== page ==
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From Green Roofs to Green Buildings

In November 2017, Denver voters passed a green roof ordinance ("green roof initiative"), which required new and existing buildings over 25,000 square feet in size to install a green roof either as the building was constructed or when the roof was replaced (for existing buildings). The ordinance sought to achieve important environmental benefits for the city, primarily by reducing urban heat island impacts and greenhouse gas emissions. However, in its initial version, the green roofs ordinance had several limitations that made it challenging to implement for most buildings, including legal challenges surrounding rainwater retention, the inability of many existing buildings to support the weight of a green roof, and high construction costs.

A Green Roofs Review Task Force is convened

In January 2018, concurrent with the city's adoption of the green roofs initiative, the Denver Department of Public Health & the Environment convened a multidisciplinary task force of individuals from academia, industry, government, and creators/backers of the original green roof initiative. The Green Roofs Review Task Force's mission was to recommend modifications, clarifications, and improvements to the green roof initiative through a collaborative, consensus-based process that honored the vote and the benefits that the ordinance sought to achieve. The task force met nine times from January 19, 2018, through June 7, 2018, and circulated a draft proposal for public input during May 2018. In their final meeting, members reached consensus on a proposal they believed took the ordinance in the right direction for Denver. 

The task force's consensus recommendations, and the resulting new "green buildings ordinance," looks at development holistically, recognizing that the best, long-term approach to building a more sustainable Denver was to identify more cost-effective options to increase green space, increase the use of solar and other renewable energies, foster the design of far more energy-efficient buildings, improve water and storm water management, and embrace established green building certifications. Compared to the original ordinance, the new green buildings ordinance may create up to 3.5 million more square feet of green space by 2050 while allowing for far greater flexibility in building design, ultimately lowering the overall cost of meeting these requirements by about 20% - 90%.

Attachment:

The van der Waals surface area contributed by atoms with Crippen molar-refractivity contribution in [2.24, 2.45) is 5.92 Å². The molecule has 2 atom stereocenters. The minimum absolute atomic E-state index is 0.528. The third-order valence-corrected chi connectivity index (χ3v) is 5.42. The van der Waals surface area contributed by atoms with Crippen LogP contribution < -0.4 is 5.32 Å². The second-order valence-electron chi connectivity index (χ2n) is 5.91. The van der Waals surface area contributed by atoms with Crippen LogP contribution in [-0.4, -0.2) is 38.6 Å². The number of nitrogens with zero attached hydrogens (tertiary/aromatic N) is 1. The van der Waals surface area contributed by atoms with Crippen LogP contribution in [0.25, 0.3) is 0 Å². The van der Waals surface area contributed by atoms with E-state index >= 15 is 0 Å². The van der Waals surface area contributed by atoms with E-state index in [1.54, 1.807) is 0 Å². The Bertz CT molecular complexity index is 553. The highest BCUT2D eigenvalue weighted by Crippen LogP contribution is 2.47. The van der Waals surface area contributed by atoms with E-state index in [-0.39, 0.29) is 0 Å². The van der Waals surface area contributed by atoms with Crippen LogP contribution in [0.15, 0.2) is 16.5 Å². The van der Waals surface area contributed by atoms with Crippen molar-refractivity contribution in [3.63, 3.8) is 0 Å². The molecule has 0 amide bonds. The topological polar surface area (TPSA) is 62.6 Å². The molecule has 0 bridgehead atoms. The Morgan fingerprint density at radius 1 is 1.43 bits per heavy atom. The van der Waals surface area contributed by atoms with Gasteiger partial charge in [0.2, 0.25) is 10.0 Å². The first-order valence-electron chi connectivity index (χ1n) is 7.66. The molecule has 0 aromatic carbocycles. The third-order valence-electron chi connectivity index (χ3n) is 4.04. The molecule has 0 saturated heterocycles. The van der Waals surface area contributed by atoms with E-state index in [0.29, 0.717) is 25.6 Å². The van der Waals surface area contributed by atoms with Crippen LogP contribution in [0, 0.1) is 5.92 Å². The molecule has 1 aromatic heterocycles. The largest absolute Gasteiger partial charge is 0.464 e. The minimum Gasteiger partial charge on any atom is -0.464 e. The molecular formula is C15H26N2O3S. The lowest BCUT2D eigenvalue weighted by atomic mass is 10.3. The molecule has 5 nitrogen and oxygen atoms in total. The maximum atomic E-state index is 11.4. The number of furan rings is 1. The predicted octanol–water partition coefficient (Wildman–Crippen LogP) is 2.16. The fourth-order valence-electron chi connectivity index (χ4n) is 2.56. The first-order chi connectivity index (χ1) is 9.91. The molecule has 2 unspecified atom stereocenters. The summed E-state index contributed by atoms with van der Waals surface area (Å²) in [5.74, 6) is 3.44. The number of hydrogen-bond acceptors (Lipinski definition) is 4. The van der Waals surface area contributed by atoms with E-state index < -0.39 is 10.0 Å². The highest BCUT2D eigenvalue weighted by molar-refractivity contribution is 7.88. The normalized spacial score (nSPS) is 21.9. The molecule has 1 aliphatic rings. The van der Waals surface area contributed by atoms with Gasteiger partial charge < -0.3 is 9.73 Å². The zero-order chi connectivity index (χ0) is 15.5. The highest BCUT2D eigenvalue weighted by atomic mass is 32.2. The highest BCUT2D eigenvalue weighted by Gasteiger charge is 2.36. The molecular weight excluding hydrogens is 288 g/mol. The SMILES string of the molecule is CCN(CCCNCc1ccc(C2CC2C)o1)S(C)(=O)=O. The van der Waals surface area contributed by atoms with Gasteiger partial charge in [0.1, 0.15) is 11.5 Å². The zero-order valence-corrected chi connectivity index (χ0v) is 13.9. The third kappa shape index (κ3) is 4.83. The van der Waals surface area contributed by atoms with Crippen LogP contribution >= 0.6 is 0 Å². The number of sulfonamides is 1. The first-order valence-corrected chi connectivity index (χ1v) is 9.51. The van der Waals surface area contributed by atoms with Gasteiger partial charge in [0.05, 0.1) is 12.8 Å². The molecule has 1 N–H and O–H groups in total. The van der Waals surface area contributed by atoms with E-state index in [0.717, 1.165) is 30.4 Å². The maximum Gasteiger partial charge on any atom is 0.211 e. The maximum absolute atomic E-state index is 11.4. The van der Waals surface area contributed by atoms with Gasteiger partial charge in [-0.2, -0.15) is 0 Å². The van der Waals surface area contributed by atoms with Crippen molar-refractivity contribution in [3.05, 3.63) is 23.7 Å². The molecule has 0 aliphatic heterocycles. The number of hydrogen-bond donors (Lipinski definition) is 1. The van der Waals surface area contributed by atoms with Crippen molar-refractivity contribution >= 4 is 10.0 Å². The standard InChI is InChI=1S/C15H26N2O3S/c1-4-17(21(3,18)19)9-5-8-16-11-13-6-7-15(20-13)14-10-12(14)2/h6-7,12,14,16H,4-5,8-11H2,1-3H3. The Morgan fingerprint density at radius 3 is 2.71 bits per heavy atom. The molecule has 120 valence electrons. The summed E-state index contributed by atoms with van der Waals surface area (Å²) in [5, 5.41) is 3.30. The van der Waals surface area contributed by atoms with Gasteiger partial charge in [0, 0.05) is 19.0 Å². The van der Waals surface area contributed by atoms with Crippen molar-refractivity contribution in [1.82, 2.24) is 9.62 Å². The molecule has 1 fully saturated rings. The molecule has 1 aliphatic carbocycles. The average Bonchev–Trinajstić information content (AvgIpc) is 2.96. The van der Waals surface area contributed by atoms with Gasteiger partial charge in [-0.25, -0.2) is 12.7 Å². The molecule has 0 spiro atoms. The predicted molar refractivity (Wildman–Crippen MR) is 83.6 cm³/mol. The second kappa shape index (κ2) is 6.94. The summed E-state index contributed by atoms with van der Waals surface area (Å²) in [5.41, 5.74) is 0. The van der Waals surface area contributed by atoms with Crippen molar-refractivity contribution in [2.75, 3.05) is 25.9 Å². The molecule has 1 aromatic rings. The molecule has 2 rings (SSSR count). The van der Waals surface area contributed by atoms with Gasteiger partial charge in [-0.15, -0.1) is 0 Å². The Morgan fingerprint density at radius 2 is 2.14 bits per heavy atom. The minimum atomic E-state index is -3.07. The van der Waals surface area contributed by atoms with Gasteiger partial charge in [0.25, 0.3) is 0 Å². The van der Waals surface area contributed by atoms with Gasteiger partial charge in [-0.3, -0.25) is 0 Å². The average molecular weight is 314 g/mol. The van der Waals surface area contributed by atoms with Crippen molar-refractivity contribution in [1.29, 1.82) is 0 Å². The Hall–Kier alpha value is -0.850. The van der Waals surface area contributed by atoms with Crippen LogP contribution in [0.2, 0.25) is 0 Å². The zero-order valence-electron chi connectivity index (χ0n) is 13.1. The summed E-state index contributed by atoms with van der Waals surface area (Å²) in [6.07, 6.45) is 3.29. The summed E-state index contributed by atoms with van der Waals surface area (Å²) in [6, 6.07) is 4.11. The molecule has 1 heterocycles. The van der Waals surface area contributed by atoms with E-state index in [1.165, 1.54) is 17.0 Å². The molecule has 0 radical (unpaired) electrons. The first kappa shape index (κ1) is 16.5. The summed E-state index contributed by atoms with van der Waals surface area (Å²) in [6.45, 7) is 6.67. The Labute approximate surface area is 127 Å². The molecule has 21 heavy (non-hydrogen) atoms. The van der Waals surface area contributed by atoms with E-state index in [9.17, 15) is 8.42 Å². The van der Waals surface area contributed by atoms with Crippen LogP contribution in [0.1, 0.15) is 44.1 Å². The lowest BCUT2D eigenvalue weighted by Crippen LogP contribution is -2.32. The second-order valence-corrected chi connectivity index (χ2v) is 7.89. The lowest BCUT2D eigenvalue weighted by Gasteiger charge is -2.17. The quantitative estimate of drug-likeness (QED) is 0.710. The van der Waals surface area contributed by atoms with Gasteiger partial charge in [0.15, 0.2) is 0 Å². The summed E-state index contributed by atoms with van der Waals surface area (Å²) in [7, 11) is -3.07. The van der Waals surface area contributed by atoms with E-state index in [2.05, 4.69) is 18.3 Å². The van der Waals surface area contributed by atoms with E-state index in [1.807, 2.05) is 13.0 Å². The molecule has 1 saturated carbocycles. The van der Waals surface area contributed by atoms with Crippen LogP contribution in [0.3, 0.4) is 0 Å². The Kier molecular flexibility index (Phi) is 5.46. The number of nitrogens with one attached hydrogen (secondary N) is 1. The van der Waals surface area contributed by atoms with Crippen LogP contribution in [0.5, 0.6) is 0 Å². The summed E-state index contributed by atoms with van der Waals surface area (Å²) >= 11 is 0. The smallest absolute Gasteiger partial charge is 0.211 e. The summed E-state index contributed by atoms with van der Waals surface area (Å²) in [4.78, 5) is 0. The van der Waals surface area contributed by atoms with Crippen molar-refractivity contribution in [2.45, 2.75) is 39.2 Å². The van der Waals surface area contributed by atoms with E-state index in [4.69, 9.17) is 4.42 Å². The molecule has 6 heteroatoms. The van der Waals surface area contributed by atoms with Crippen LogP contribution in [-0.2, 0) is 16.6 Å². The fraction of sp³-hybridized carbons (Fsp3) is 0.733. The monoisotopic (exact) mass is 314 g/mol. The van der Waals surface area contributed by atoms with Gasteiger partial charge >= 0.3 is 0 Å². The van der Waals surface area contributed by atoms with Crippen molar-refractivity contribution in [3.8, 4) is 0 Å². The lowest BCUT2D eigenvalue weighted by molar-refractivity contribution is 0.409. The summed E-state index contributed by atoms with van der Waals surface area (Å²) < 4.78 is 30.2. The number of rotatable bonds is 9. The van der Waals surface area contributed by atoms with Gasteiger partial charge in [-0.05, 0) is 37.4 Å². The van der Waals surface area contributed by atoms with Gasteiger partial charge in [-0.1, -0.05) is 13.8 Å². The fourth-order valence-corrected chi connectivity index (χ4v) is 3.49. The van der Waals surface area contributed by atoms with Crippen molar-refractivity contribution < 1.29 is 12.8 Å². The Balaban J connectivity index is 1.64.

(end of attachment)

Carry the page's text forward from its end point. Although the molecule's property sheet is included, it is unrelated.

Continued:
Downloads:

The Task Force's proposal (PDF) | Proposal summary (PDF)

The old Green Roof Ordinance (PDF) and Rules and Regulations (PDF)

All Green Roofs Review Task Force meetings were open to the public. View a list of the task force's members (PDF).

Meeting archive:

Friday, Jan. 19, 11:30 a.m. – 2:30 p.m. (Download meeting summary)
Wednesday, Feb. 7, 9 a.m. – 12 p.m. (Download meeting summary and slide deck)
Wednesday, Feb. 14, 11 a.m. – 2 p.m. (Download meeting summary and slide deck)
Thursday, March 1, 12:30 p.m. – 3:30 p.m. (Download meeting summary)
Wednesday, March 21, 9 a.m. – 12 p.m. (Download meeting summary)
Friday, April 6, 10 a.m. – 1 p.m. (Download meeting summary and slide deck)
Wednesday, May 2, 9 a.m. – 12 p.m. (Download meeting summary and slide deck)
Wednesday, May 23, 9 a.m. – 12 p.m. (Download meeting summary)
Thursday, June 7, 1 p.m. – 4 p.m. (Download meeting summary)

From May 3 - June 3, 2018, the Green Roofs Review Task Force circulated an initial draft proposal for modifying the ordinance. The proposal and its supporting documentation were available for public review and comment through noon on June 3. All comments received were sent to the task force for review before their final meeting.

There were also two public briefings and input sessions held at the Webb Building (201 W. Colfax Ave.):

  • Friday, May 11, 9 a.m. – 10:30 a.m. in room 4.G.2
  • Monday, May 14, 9 a.m. – 10:30 a.m. in room 1.B.6

All meetings were open to the public.

Meetings to review task force progress

Special Issues Committee 

City Council Meetings